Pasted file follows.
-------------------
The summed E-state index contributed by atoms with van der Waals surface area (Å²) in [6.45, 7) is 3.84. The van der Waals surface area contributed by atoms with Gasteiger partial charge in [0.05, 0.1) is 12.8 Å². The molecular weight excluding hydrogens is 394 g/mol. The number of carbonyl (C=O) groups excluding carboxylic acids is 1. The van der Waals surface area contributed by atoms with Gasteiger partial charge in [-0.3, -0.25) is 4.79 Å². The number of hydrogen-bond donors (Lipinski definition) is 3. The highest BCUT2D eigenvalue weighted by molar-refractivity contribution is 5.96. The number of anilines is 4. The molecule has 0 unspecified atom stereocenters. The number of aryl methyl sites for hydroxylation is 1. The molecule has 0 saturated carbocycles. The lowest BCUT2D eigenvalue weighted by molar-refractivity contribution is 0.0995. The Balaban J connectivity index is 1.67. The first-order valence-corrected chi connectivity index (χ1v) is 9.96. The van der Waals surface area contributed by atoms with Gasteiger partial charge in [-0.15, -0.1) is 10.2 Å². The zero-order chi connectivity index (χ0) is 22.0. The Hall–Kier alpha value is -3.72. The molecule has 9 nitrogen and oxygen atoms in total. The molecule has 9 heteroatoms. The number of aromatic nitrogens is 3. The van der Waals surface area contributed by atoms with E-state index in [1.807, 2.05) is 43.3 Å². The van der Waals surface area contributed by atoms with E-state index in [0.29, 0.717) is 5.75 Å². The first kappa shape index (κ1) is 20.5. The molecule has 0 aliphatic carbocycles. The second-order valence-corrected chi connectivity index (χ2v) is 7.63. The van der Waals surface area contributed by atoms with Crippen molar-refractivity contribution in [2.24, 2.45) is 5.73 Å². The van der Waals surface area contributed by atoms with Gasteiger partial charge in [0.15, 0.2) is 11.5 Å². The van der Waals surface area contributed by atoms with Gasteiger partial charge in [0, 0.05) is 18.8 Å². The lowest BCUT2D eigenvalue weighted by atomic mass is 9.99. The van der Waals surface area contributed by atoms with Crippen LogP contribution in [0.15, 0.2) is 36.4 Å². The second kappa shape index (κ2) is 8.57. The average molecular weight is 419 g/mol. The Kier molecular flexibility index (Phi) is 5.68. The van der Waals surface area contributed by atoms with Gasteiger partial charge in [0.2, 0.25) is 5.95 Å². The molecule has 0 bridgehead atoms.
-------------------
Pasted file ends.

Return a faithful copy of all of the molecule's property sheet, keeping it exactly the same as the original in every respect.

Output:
The summed E-state index contributed by atoms with van der Waals surface area (Å²) in [6.45, 7) is 3.84. The van der Waals surface area contributed by atoms with Gasteiger partial charge in [0.05, 0.1) is 12.8 Å². The molecular weight excluding hydrogens is 394 g/mol. The number of carbonyl (C=O) groups excluding carboxylic acids is 1. The van der Waals surface area contributed by atoms with Gasteiger partial charge in [-0.3, -0.25) is 4.79 Å². The number of hydrogen-bond donors (Lipinski definition) is 3. The highest BCUT2D eigenvalue weighted by molar-refractivity contribution is 5.96. The number of anilines is 4. The molecule has 0 unspecified atom stereocenters. The number of aryl methyl sites for hydroxylation is 1. The molecule has 0 saturated carbocycles. The lowest BCUT2D eigenvalue weighted by molar-refractivity contribution is 0.0995. The Balaban J connectivity index is 1.67. The first-order valence-corrected chi connectivity index (χ1v) is 9.96. The van der Waals surface area contributed by atoms with Gasteiger partial charge in [-0.15, -0.1) is 10.2 Å². The zero-order chi connectivity index (χ0) is 22.0. The Hall–Kier alpha value is -3.72. The molecule has 9 nitrogen and oxygen atoms in total. The molecule has 9 heteroatoms. The number of aromatic nitrogens is 3. The van der Waals surface area contributed by atoms with E-state index in [1.807, 2.05) is 43.3 Å². The van der Waals surface area contributed by atoms with E-state index in [0.29, 0.717) is 5.75 Å². The first kappa shape index (κ1) is 20.5. The molecule has 0 aliphatic carbocycles. The second-order valence-corrected chi connectivity index (χ2v) is 7.63. The van der Waals surface area contributed by atoms with Crippen molar-refractivity contribution in [2.24, 2.45) is 5.73 Å². The van der Waals surface area contributed by atoms with Gasteiger partial charge in [0.15, 0.2) is 11.5 Å². The van der Waals surface area contributed by atoms with Gasteiger partial charge in [0, 0.05) is 18.8 Å². The lowest BCUT2D eigenvalue weighted by atomic mass is 9.99. The van der Waals surface area contributed by atoms with Crippen LogP contribution in [0.15, 0.2) is 36.4 Å². The second kappa shape index (κ2) is 8.57. The average molecular weight is 419 g/mol. The Kier molecular flexibility index (Phi) is 5.68. The van der Waals surface area contributed by atoms with Gasteiger partial charge in [0.2, 0.25) is 5.95 Å². The molecule has 0 bridgehead atoms.